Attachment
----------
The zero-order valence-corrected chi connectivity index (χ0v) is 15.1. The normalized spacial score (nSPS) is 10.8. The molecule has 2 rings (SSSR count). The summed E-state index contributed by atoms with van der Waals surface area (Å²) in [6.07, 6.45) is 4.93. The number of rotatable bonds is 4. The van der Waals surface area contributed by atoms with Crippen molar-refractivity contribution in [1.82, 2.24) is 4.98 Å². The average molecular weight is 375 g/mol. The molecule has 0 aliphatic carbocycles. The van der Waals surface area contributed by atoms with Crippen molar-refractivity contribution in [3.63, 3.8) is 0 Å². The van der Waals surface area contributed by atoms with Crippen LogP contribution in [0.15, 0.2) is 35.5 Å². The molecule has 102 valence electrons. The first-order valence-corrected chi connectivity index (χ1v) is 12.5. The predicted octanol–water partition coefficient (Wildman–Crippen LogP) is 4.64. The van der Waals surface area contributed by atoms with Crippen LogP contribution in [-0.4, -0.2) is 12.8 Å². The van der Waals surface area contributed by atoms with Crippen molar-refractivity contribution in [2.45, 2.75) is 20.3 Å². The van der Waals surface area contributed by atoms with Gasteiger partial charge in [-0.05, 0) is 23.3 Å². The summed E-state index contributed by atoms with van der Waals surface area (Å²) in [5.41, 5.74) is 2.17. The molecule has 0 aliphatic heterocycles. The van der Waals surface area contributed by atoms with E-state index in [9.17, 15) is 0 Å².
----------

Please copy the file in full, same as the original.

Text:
The zero-order valence-corrected chi connectivity index (χ0v) is 15.1. The normalized spacial score (nSPS) is 10.8. The molecule has 2 rings (SSSR count). The summed E-state index contributed by atoms with van der Waals surface area (Å²) in [6.07, 6.45) is 4.93. The number of rotatable bonds is 4. The van der Waals surface area contributed by atoms with Crippen molar-refractivity contribution in [1.82, 2.24) is 4.98 Å². The average molecular weight is 375 g/mol. The molecule has 0 aliphatic carbocycles. The van der Waals surface area contributed by atoms with Crippen molar-refractivity contribution in [3.63, 3.8) is 0 Å². The van der Waals surface area contributed by atoms with Crippen LogP contribution in [0.15, 0.2) is 35.5 Å². The molecule has 102 valence electrons. The first-order valence-corrected chi connectivity index (χ1v) is 12.5. The predicted octanol–water partition coefficient (Wildman–Crippen LogP) is 4.64. The van der Waals surface area contributed by atoms with Crippen LogP contribution in [-0.4, -0.2) is 12.8 Å². The van der Waals surface area contributed by atoms with Crippen molar-refractivity contribution in [2.45, 2.75) is 20.3 Å². The van der Waals surface area contributed by atoms with Gasteiger partial charge in [-0.05, 0) is 23.3 Å². The summed E-state index contributed by atoms with van der Waals surface area (Å²) in [5.41, 5.74) is 2.17. The molecule has 0 aliphatic heterocycles. The van der Waals surface area contributed by atoms with E-state index in [9.17, 15) is 0 Å².